The Importance of Visibility
While threat prevention is critical, nothing stops all cyberthreats, so you need a technology that shifts your endpoints from a security risk to a source of security intelligence. EDR technology provides visibility into threats that slip past other security technologies, especially when correlated with security telemetry from network and cloud security tools.
EDR focuses on providing the visibility you need to detect, investigate and mitigate potential threats. The goal is to find threat actors that may be quietly resident on your endpoints and get the detailed information you need to evict them and keep them out. Unlike native OS or device logs, EDR technology gathers telemetry specifically designed to identify cyberthreats, even those that use no malware. The goal of enhanced visibility via EDR is to reduce the time to detect and effort to respond to cyberattacks so your security team has more time for initiatives that help grow your business.
While EDR technology helps illuminate blind spots, it requires trained security analysts to interpret the output and take action. For example, if an intruder breaks a window or picks a door lock, your home security system will ring an alarm, alerting you of the potentially dangerous situation. Someone must still validate the threat to ensure the alert wasn’t just a neighbor’s cat tripping your security camera motion detectors. EDR provides the earliest possible warning that an endpoint device may have been compromised, but just like a great home security system you need experts to understand the data so you can respond appropriately and effectively.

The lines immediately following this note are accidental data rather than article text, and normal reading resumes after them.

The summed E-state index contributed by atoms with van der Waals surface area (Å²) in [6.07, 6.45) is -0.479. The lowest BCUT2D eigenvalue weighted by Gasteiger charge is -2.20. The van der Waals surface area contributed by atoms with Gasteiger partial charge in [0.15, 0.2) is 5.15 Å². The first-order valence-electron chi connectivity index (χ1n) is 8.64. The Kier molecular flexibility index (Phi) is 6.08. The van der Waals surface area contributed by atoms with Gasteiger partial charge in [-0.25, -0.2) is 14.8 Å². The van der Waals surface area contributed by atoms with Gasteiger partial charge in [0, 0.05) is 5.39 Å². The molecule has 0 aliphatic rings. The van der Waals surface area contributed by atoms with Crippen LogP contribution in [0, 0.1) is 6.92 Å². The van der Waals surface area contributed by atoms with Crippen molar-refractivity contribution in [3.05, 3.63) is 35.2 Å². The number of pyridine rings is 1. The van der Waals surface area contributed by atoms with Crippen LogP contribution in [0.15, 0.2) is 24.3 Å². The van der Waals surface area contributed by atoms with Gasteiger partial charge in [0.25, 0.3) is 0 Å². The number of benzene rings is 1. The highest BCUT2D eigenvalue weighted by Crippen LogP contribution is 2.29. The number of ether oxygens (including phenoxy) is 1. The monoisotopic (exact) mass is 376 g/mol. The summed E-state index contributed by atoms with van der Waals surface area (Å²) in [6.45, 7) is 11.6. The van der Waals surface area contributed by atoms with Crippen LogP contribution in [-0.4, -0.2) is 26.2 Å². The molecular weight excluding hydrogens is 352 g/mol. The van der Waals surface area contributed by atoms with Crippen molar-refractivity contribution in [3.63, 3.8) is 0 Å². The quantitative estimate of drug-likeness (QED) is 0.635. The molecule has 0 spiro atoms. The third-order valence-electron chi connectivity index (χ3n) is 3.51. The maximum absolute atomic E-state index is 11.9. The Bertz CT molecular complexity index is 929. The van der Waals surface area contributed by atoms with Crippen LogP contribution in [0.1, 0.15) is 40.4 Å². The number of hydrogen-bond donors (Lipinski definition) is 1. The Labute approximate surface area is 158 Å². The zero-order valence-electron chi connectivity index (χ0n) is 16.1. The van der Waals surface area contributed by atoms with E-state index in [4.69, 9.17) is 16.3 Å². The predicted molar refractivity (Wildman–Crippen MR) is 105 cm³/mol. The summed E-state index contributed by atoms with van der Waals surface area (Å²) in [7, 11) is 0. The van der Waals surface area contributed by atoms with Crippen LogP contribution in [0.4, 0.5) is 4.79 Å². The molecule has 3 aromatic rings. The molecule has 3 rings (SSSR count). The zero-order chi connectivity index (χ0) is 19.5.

Detect More Threats
EDR telemetry plus threat intelligence, context, and security experts can more effectively identify which security alerts require action and which can safely be ignored.
Maximize Endpoint Visibility
EDR gathers security specific telemetry that’s not available from native device logs so your endpoints can shift from being a security risk to enhancing visibility across your organization.
Reduce Effort to Respond
The more you know about how a threat actor got into your environment, the easier it is to identify actionable next steps to help eradicate the threat actor and keep them from returning.
Get More Value From Your Security Tool Investments
Correlating data across endpoint, network and cloud security tools provides more holistic security to help ensure you don’t miss a critical alert in the noise.
Better security boosts business stability, system integrity, and data confidentiality.
Endpoint Security: Protecting Your Business Wherever It Goes